Your Guide To Adult Vaccines
Shingles May Increase Risk of Heart Disease
Study suggests long-term risk of cardiovascular event after shingles outbreak
If you’ve ever had chicken pox — and you probably have — you are at risk for shingles later in life. An outbreak of shingles can be deeply painful, but that may not be the worst of it. A new study suggests shingles may put you at greater risk of a stroke or heart attack than researchers had previously thought.
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The study, published in the Journal of the American Heart Association, found that adults who had shingles (also known as herpes zoster):
- Had an almost 30 percent higher long-term risk of a major cardiovascular event
- The elevated risk may persist for 12 years or longer
- The risk could be greater for adults whose immune system may be weakened by disease or medication
“Our findings suggest there are long-term implications of shingles, and highlight the importance of public health efforts for prevention,” lead author Sharon Curhan, M.D., an epidemiologist at Brigham and Women’s Hospital in Boston, said in a statement.
More than 200,000 study participants
The varicella zoster virus, which causes chicken pox and shingles, has been detected in large and small blood vessels, and over time that can cause inflammation as well as chronic vascular changes that could be harmful. The researchers noted that a growing body of evidence had made this connection — including 15 recent epidemiological studies from Asia, Europe and the U.S. — but there wasn’t much data on long-term risk, and the findings from the data that was available were inconsistent. Curhan and her fellow researchers used data collected through three long-term studies — the Nurses’ Health Study, the Nurses’ Health Study II and the Health Professionals Follow-Up Study — to address the shortfall.
The researchers followed more than 200,000 participants from these studies, who began with no prior history of stroke or coronary heart disease, for up to 16 years. Information on shingles, stroke and coronary heart disease was collected using questionnaires that participants filled out every two years. The researchers also reviewed medical records to confirm any diagnosis.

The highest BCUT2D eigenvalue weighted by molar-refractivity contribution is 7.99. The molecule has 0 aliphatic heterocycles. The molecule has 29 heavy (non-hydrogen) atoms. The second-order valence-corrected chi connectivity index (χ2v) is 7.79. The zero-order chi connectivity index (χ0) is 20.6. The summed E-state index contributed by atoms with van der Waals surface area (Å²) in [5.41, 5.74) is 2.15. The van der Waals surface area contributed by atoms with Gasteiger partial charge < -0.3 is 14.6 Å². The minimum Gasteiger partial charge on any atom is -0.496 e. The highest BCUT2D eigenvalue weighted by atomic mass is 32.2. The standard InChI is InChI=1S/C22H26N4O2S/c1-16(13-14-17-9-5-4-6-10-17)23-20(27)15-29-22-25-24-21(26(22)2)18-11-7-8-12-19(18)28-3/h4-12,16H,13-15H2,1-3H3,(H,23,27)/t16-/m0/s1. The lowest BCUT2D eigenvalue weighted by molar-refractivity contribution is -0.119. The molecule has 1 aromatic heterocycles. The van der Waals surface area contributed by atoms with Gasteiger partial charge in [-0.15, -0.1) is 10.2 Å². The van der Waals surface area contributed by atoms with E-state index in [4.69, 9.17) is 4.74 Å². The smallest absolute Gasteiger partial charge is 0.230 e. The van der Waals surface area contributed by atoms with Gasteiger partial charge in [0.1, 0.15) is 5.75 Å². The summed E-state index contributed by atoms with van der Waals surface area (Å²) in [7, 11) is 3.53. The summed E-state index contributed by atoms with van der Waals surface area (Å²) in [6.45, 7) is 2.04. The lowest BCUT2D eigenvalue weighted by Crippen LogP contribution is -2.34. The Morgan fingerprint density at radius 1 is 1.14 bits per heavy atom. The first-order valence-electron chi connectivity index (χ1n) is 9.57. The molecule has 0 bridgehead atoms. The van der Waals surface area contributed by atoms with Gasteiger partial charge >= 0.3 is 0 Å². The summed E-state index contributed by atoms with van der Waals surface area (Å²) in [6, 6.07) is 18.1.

The researchers found that those receiving the shingles vaccine had an 18 percent lower risk of ischemic (clot-caused) stroke and a 12 percent lower risk of hemorrhagic (bleeding) stroke. The vaccine’s protection was strongest among people ages 66 to 79.
After analyzing the results, they determined that a history of shingles was associated with a higher long-term risk of suffering a major cardiovascular event.
It wasn’t until 2006 that the Food and Drug Administration approved a vaccine against shingles. The Centers for Disease Control and Prevention (CDC) now recommends the recombinant shingles vaccine for people age 50 and older.
Curhan notes that most of the data used in her study was collected before the shingles vaccine was available, so they were not able to evaluate whether vaccination status influences the association of shingles and long-term risk of a major cardiovascular event. They intend to conduct additional studies that would address this data shortfall.
Regardless, she suggests that older adults get the shingles vaccine.
“Given the growing number of Americans at risk for this painful and often disabling disease and the availability of an effective vaccine, shingles vaccination could provide a valuable opportunity to reduce the burden of shingles and reduce the risk of subsequent cardiovascular complications,” Curhan said.
Meanwhile, preliminary research from a 2020 study suggests the shingles vaccine may lower the risk of stroke for some adults, particularly those ages 66 to 79, as AARP reported.
“Our study results may encourage people ages 50 and older to follow the recommendation and get vaccinated against shingles. You are reducing the risk of shingles, and at the same time you may be reducing your risk of stroke,” study lead author Quanhe Yang, a senior scientist at the CDC in Atlanta, said when the study results were presented in 2020 at the American Stroke Association’s International Stroke Conference in Los Angeles.
Yang and his colleagues reviewed the Medicare health records of more than a million Medicare fee-for-service beneficiaries age 66 or older who had no history of stroke and who were vaccinated with the zoster vaccine between 2008 and 2014, and followed them for an average of almost four years. That group was matched with an equal number of Medicare fee-for-service beneficiaries who did not receive the shingles vaccine, with the same four-year follow-up.